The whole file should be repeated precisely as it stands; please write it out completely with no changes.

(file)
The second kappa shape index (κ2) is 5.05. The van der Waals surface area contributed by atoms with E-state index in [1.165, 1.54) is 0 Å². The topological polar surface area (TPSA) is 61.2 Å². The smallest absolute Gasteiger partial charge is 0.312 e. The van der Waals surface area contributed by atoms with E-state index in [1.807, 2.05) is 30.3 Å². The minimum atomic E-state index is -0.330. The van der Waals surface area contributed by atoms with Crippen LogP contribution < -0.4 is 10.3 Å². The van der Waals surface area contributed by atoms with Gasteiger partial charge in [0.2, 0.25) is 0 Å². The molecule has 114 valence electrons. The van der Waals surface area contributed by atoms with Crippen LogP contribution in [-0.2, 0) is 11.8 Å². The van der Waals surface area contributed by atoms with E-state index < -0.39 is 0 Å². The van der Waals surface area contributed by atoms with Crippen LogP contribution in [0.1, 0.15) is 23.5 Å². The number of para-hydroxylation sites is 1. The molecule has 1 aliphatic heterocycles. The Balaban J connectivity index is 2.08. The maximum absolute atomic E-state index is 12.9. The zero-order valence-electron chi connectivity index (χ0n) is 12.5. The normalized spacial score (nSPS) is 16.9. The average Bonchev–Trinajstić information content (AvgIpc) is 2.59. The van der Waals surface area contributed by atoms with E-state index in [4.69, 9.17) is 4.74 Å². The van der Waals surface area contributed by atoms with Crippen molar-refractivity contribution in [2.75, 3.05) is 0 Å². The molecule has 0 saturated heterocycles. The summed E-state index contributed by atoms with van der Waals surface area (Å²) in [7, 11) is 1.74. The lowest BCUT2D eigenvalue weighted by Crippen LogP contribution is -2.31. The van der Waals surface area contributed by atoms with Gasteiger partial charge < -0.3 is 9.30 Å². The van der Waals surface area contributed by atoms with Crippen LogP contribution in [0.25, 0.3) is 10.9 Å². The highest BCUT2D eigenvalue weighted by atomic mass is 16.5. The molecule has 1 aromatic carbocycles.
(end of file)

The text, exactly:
The second kappa shape index (κ2) is 5.05. The van der Waals surface area contributed by atoms with E-state index in [1.165, 1.54) is 0 Å². The topological polar surface area (TPSA) is 61.2 Å². The smallest absolute Gasteiger partial charge is 0.312 e. The van der Waals surface area contributed by atoms with E-state index in [1.807, 2.05) is 30.3 Å². The minimum atomic E-state index is -0.330. The van der Waals surface area contributed by atoms with Crippen LogP contribution < -0.4 is 10.3 Å². The van der Waals surface area contributed by atoms with Gasteiger partial charge in [0.2, 0.25) is 0 Å². The molecule has 114 valence electrons. The van der Waals surface area contributed by atoms with Crippen LogP contribution in [-0.2, 0) is 11.8 Å². The van der Waals surface area contributed by atoms with E-state index < -0.39 is 0 Å². The van der Waals surface area contributed by atoms with Crippen LogP contribution in [0.1, 0.15) is 23.5 Å². The number of para-hydroxylation sites is 1. The molecule has 1 aliphatic heterocycles. The Balaban J connectivity index is 2.08. The maximum absolute atomic E-state index is 12.9. The zero-order valence-electron chi connectivity index (χ0n) is 12.5. The normalized spacial score (nSPS) is 16.9. The average Bonchev–Trinajstić information content (AvgIpc) is 2.59. The van der Waals surface area contributed by atoms with E-state index in [4.69, 9.17) is 4.74 Å². The van der Waals surface area contributed by atoms with Crippen molar-refractivity contribution in [2.75, 3.05) is 0 Å². The molecule has 0 saturated heterocycles. The summed E-state index contributed by atoms with van der Waals surface area (Å²) in [7, 11) is 1.74. The lowest BCUT2D eigenvalue weighted by Crippen LogP contribution is -2.31. The van der Waals surface area contributed by atoms with Gasteiger partial charge < -0.3 is 9.30 Å². The van der Waals surface area contributed by atoms with Crippen LogP contribution in [0.25, 0.3) is 10.9 Å². The highest BCUT2D eigenvalue weighted by atomic mass is 16.5. The molecule has 1 aromatic carbocycles.